What is downward facing dog?

baptiste yoga beginners yoga downward facing dog yoga and twelve step recovery yoga for beginners yoga pose Oct 05, 2022

 Downward facing dog is a capstone pose. We take this pose so frequently in yoga practice, returning to it over and over again. If you practice in the style of vinyasa yoga, which is what I practice and teach, downward facing dog is considered our “active resting pose.” The thing is, when you’re new to yoga, downward facing dog is ANYTHING but restful. I remember when yoga teachers used to refer to downward dog as a resting pose and I’d actually be angry about it. It requires a huge amount of energy and strength to not only get into this pose, but hold it.

Once I started practicing frequently, I became more comfortable with holding this pose. Truly, it takes practice to build the strength that will keep you here for multiple breath cycles. We enter most warrior postures from downward dog and return to this pose throughout our sun salutations. It’s important for the sustainability of your yoga practice that you find a way to reconcile with this pose, or it may get you a little grumpy at first.

It took a long time before downward dog felt restful to me. When I first started practicing regularly, I had this idea that my heels had to touch the ground. In order to do that, I would need to bring my feet pretty close to my hands, which added a lot of extra pressure on my hands and in my head. By getting my feet too close to my hands, I also didn't have much space to step my foot forward to enter into different poses. Truly, there is no need to have your heels touching the ground, in fact, I find the pose more enjoyable without it.

I like to take a long, expansive downward dog. My feet are close to the back of the mat, my heels are elevated, and my knees are soft. Soft knees are an important feature to a sustainable downward dog. Soft knees give you more bounciness and allow the backs of your legs to open slowly. If I force my heels to the floor, then I feel a cranky stretch in my hamstrings rather than a soft opening. Soft knees also give more access to the pelvis. When the knees are soft you have more ability to tilt your tailbone towards the sky, as your hips are the highest point on your body when practicing this pose. Keep your feet hip width apart or wider for a more stable position.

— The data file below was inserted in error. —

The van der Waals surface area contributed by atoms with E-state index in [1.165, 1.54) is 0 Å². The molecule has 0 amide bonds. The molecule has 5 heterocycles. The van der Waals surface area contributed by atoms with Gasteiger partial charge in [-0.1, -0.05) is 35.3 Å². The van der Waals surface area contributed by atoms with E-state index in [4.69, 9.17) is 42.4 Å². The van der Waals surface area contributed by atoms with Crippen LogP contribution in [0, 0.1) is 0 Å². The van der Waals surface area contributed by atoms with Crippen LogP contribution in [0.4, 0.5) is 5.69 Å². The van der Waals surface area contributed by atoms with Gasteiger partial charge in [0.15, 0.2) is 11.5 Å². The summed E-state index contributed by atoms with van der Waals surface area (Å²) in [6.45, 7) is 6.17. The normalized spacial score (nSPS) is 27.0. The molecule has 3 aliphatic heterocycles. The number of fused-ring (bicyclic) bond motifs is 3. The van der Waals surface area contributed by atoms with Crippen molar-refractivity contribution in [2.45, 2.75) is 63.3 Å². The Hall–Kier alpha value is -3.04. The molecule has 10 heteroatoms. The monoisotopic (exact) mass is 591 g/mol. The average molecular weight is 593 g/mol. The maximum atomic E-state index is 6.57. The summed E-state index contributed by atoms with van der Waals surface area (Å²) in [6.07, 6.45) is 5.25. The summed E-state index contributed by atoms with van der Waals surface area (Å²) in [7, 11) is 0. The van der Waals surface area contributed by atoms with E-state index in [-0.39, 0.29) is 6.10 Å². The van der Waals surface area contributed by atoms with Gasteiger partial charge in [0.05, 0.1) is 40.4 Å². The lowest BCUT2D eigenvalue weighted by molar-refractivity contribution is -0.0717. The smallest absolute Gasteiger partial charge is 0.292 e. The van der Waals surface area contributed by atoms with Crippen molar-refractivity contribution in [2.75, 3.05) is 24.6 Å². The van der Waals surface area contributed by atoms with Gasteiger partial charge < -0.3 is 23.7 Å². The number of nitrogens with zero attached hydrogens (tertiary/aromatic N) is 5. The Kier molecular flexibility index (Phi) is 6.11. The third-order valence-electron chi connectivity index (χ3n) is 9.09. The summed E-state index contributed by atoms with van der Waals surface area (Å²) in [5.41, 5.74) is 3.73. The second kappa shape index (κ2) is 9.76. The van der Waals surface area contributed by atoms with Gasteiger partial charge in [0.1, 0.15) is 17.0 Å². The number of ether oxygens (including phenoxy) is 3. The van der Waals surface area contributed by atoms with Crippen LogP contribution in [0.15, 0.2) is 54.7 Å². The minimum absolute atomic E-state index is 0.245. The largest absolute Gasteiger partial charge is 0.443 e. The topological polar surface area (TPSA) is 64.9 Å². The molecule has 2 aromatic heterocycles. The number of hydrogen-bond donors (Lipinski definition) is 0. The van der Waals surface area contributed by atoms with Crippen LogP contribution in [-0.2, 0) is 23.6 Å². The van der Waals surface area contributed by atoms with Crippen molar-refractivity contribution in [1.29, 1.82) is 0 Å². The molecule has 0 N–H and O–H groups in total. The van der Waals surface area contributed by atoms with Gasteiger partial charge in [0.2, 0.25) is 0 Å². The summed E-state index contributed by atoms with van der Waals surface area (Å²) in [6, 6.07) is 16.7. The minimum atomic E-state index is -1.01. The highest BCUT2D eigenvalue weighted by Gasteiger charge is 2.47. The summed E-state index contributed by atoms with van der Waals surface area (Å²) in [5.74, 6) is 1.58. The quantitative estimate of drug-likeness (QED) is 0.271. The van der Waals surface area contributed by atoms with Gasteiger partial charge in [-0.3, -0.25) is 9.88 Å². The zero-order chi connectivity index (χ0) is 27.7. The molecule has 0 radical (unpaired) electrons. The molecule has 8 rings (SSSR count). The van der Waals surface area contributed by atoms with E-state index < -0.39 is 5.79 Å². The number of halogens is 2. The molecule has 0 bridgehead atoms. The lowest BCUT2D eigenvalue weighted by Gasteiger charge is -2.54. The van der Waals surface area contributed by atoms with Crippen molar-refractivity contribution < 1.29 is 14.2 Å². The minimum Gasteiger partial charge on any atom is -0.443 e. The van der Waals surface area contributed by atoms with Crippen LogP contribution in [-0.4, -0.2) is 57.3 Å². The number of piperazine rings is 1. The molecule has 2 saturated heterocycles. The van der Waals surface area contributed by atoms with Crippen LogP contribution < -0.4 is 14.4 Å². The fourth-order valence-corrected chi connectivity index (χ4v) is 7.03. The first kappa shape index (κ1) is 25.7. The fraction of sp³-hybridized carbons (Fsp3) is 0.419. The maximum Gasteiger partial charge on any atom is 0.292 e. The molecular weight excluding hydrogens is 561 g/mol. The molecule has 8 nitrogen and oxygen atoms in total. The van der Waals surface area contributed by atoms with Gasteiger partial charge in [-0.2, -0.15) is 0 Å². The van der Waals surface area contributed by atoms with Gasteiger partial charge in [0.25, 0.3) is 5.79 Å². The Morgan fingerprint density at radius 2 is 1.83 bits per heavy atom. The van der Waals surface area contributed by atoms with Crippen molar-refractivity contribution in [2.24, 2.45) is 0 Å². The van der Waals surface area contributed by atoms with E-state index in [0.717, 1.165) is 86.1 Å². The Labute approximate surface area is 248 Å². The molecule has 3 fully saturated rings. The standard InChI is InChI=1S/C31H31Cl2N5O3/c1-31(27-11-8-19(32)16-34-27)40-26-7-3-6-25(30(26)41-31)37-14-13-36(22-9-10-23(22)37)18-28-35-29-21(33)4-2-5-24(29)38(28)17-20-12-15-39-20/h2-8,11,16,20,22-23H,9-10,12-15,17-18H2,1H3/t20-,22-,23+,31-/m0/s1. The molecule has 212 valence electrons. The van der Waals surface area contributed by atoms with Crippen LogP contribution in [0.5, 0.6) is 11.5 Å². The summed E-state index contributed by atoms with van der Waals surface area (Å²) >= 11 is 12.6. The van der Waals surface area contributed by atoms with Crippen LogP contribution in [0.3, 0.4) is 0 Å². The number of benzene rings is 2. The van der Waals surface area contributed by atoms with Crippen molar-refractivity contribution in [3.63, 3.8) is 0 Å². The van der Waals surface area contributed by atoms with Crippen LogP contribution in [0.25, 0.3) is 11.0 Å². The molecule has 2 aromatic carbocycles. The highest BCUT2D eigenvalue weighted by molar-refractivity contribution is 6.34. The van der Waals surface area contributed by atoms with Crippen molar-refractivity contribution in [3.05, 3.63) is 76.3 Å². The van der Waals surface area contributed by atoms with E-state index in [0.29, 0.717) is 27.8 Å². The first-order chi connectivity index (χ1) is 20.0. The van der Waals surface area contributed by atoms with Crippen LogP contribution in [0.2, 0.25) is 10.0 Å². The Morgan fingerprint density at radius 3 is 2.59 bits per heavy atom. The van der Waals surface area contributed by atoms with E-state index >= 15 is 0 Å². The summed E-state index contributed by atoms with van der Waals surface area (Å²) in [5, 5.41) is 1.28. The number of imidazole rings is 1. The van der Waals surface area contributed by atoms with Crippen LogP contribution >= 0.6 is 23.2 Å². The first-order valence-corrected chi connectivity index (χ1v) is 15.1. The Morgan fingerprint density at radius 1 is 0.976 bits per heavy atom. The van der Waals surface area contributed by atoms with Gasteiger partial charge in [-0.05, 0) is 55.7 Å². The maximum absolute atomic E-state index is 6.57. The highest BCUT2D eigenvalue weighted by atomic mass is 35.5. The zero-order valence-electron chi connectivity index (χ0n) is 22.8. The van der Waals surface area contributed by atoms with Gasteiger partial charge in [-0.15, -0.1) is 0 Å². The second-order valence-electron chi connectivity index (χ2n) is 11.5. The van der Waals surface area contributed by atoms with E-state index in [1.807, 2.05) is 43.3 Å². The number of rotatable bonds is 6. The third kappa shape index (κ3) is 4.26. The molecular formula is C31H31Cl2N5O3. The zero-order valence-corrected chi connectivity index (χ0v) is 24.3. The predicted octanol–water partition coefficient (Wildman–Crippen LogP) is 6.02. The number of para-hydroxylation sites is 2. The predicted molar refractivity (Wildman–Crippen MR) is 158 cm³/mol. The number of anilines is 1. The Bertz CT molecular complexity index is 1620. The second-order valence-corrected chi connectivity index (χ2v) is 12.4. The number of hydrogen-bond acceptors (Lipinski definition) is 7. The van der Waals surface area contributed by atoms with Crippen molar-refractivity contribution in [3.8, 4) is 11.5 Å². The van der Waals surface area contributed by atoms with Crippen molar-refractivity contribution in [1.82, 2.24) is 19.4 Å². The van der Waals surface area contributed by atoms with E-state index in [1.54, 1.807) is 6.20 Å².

Next, consider what your hands are doing. I frequently see folks take a narrow stance with their hands and this feels crunchy on the shoulders. Personally, when I practice downward dog, I place my thumb and forefinger to the edge of the mat, and my other three fingers are off the mat and on the floor. This provides me enough space to feel broad across my chest and upper back. The forefinger is either pointing straight forward towards 12 o’clock, or can be slightly externally rotated more to 11 and 1 o’clock. Avoid turning the forefingers inward. This creates an internal rotation of the shoulders and will place unnecessary tensions on the shoulders and joints.

When working on your downward facing dog, be at play with the space between your hands and feet. Notice what positioning of your hands and feet allows for the most comfort in your body. Notice how your breath responds to the pose. Our breath is arguably the most important thing we’re practicing in yoga. The breath is like a mirror for what's happening to us internally. If your breath feels choppy and short, you might be placing too much pressure on yourself in the pose. If the breath feels light and expansive, you may have found your “goldilocks” pose. Find the downward dog pose that suits your practice and give yourself permission to experiment with the best placement of your hands and feet. Give up the fixed notion that it has to be a certain way and allow yourself the experience of being at play with your body and your practice.


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